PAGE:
I guess some relatively compartmentalized area of my self sees the climax, remembers the shock from my first viewing, sort of shrugs it off as "Of course you had to end a film like this that way for it to have the emotionally logical effect of such a plot, its syntax, the chaotic madness of the femme etc..." Then I quickly go back to being bathed in the incredible pathos of the film. (In truth I love Truffaut's 400 Blows even more.)

What actually happens to the characters at the end of Jules and Jim seems trivial to my emotional needs, apparently. I once worked with a librarian who could give a detailed chronological synopsis of what happens in a work of fiction, and I thought her simply marvelous for this display, so different was her mind from mine.

This apprehension of how individual nervous systems abstract signals from our environment and concentrate them: this otherness of other peoples' minds is what makes me love them. Because, somehow, perhaps my diarizing helped me in this appreciation, via personal feedback?

Finally, I put forth the idea that "social media" has made many of us diarizers. This may be part of why I don't "do" social media. I've yet to Tweet. I was on Facebook for one day. I've heard of "Snapchat" but I don't really know what it is, nor do I care.

However, I started blogging in order to see what I think about ideas, and maybe entertain certain strange minds that resonate with mine. If blogging of the OG sort can be considered social media, so be it: I do social media. But no doubt that rare handful of posts that are mostly about "me" must qualify as social media. And this post seems the most self-indulgent one I've done. I'll try to wait a long time before I write in such a personal way again. Some aspect of my nervous system seems to be pushing itself to the fore and saying "This wasn't an OG post!"

Oh, well.

Some Sources Read Just Before Writing This
"Poor Historians: Some Notes on the Medical Memoir," by Suzanne Koven
"The Pleasure of Keeping - and Re-reading - Diaries," by Elisa Segrave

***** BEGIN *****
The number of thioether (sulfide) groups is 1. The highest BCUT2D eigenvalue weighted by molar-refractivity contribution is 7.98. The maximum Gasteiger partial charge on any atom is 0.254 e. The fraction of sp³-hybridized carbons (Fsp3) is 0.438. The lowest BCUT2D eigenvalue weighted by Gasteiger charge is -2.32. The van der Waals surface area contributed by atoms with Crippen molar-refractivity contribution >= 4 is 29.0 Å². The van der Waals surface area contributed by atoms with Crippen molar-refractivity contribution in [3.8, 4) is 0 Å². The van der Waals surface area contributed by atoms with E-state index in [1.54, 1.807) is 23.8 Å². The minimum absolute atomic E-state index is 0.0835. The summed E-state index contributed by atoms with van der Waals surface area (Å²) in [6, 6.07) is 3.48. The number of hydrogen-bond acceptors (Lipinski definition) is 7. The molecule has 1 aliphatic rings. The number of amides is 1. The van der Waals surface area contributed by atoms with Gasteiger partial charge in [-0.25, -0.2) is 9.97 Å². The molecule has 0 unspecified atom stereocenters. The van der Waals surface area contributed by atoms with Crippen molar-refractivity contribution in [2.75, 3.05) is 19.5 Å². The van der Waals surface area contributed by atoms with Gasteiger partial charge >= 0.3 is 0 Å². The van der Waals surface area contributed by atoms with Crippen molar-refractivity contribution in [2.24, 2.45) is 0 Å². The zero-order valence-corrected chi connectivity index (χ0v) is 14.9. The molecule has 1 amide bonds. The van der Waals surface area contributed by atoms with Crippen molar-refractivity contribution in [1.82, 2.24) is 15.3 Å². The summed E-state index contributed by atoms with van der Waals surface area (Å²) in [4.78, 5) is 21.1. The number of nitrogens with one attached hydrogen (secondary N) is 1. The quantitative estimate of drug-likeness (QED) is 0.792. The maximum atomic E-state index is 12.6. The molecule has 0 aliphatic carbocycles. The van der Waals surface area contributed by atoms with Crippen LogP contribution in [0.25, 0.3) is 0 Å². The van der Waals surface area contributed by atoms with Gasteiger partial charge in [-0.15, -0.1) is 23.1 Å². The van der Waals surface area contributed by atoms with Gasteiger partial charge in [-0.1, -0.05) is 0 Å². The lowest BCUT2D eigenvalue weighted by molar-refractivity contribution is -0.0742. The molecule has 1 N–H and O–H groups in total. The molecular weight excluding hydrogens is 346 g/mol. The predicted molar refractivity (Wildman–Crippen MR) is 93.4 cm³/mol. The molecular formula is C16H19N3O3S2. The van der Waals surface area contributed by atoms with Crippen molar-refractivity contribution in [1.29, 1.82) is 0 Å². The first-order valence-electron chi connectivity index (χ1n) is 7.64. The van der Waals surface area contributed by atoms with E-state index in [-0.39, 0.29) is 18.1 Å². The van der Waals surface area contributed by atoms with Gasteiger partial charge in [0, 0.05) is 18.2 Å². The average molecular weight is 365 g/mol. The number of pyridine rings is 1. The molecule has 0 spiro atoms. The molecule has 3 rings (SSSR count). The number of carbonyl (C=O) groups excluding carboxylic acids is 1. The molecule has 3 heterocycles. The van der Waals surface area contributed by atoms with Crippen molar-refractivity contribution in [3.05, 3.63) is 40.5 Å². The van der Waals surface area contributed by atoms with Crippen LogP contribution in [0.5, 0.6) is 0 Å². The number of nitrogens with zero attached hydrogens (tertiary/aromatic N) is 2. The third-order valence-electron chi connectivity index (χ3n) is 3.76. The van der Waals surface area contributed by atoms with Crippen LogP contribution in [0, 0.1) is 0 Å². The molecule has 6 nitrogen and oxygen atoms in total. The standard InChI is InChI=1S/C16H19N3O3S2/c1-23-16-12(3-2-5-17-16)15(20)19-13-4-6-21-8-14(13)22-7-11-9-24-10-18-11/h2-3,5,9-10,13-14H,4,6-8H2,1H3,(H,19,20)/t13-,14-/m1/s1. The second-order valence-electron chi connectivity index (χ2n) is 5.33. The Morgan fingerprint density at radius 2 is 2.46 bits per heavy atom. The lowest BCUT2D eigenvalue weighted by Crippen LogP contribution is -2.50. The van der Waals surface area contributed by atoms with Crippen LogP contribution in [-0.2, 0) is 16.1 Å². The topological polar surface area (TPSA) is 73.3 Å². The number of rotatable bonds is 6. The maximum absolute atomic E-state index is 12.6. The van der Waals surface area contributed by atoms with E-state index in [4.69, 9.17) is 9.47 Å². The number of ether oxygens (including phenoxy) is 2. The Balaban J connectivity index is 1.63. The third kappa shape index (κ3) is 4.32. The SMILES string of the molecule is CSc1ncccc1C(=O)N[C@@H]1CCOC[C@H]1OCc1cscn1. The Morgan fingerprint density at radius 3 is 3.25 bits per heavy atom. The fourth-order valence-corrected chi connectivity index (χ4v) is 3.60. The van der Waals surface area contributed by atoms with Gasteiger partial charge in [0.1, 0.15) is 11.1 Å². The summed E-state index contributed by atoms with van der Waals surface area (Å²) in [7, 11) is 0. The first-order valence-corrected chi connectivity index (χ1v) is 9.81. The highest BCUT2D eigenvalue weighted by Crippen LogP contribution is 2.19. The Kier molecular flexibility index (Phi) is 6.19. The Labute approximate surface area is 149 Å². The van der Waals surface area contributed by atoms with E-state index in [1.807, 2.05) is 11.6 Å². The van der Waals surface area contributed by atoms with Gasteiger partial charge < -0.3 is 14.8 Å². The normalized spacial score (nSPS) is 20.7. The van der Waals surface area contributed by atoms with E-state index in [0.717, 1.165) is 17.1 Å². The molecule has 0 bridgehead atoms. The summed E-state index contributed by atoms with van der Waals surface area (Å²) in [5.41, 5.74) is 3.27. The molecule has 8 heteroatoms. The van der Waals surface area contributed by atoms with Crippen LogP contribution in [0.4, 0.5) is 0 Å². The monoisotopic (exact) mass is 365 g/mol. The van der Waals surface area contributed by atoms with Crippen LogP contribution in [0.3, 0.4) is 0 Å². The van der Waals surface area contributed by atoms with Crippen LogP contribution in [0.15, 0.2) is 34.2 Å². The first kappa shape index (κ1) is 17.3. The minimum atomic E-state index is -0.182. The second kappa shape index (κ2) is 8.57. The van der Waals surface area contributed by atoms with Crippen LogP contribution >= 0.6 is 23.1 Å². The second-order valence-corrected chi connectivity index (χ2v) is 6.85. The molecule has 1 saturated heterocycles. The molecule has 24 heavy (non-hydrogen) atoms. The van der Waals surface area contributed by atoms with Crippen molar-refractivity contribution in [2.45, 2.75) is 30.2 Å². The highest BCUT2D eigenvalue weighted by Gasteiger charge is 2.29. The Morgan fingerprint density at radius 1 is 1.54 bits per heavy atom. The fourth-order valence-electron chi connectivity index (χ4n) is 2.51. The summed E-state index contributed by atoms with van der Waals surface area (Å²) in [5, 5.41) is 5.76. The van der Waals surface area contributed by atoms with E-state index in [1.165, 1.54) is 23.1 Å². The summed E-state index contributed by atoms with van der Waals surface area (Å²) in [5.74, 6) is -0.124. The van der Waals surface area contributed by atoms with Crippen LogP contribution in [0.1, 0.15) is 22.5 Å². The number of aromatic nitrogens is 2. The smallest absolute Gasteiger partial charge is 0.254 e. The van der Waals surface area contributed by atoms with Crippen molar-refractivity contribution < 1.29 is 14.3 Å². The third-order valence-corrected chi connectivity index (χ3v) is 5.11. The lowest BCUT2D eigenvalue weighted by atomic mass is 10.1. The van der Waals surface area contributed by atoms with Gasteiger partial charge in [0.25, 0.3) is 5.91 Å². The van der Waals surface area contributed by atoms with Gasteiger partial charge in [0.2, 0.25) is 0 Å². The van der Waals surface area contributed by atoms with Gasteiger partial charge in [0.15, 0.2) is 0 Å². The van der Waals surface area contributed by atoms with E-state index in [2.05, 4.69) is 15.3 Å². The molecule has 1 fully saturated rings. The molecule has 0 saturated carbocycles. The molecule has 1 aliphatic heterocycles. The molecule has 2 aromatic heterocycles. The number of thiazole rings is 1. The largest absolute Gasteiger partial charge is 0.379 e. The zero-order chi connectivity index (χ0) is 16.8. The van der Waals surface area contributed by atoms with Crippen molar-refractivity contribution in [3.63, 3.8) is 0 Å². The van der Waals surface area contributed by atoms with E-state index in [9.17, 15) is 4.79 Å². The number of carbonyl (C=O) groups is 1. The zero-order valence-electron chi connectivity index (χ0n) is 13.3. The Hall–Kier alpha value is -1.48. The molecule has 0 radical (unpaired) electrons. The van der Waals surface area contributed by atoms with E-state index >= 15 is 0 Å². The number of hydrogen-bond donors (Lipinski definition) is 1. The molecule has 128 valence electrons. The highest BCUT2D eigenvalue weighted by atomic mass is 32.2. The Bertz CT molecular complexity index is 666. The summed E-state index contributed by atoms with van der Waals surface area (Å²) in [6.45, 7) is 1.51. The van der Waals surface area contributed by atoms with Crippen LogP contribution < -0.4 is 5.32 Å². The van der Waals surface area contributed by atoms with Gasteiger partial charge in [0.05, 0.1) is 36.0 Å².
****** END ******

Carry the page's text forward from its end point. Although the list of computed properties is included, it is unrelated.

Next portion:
"Personal Manifestos: Never A Good Sign"
Jia Tolentino's insightful review of Manguso's book about her diary

                                         ont bob campbell faire oeuvre graphique pour 
votre blog en demandant ici!

Monday, August 29, 2016

Occultists, Mystics, Artists, and Asthma

Recently, in the group reading of Robert Anton Wilson's Cosmic Trigger Vol 1 over at RAWIllumination.net (see this entry), there is a brief discussion about ceremonial magicians and their problems with asthma. MacGregor Mathers, Allan Bennett, Aleister Crowley, and Israel Regardie are mentioned as occultists who had varyingly lengthy bouts with asthma.

In Regardie's book on Crowley, The Eye In The Triangle: An Interpretation of Aleister Crowley, there is a passage about when Allan Bennett moved in with Crowley and taught him a lot about magick:

Bennett must have also taught him the art of skrying in the spirit vision, traveling clairvoyance, investigating symbols, their meanings known or not, so that their true significance could be divined. He must have given Crowley a good training in Qabalistic processes too. There is an essay or two of his remaining which indicates profundity and depth of insight. It was an invaluable training for Crowley -- one too that is at the bottom of the very real skill he came to have in practical occultism. 

However, there was something else that must have had a far-reaching effect on him. And that was bronchial asthma. I imagine the damp, wretched English climate did nothing to alleviate this condition.

                                           Allan Bennett: taught Crowley a lot, severe 
                                           asthmatic, Buddhist, died in 1923.

Regardie mentions (this period with Bennett was around 1898-1900) that the drugs prescribed for asthma then were opium, morphine, chloroform and cocaine. These worked for a while, but then "narcosis" brought an end to a drug's efficacy. In Lawrence Sutin's biography of Crowley, Do What Thou Wilt, Sutin writes that Bennett's asthma was worse than Crowley's and we get this picture of Bennett from Uncle Al:

Allan Bennett was tall, but his sickness had already produced a stoop. His head, crowned with a shock of wild black hair, was intensely noble; the brows, both wide and lofty, overhung indomitable piercing eyes. 

Crowley believed that due to Bennett's asthma, Bennett, "regarded the pleasures of living (and, above all, those of physical love) as diabolical illusions devised by the enemy of mankind in order to trick souls into accepting the curse of existence." -p.66

Yea, I can see how asthma might contribute to such a worldview. Especially when whatever drugs you were using stopped working. Or made things worse.

Crowley's asthma got worse and worse through the first 15 years of the 20th century, and by 1919, when he came back to England after spending time in Unistat during World War I, a doctor prescribed heroin. He remained hooked for the rest of his life, one of the horrible ironies of Crowley's life, which was overwhelmingly about using the powers of the human Will to overcome anything.

In Wilson's book, asthma is discussed as a "chest disease" which some people catch and some are eventually cured. Because of my lifelong "moderate-severe" asthma, which has long been under good control by allopathic medicine, I dispute this picture of asthma, but acknowledge the wheezy sufferings of others quite readily. For example, Crowley smoked, according to Regardie (who for a while was Aleister's personal secretary), "dark perique tobacco by the continuous pipeful, which could only aggravate the already grossly irritated condition of his bronchi." (Regardie, p.114)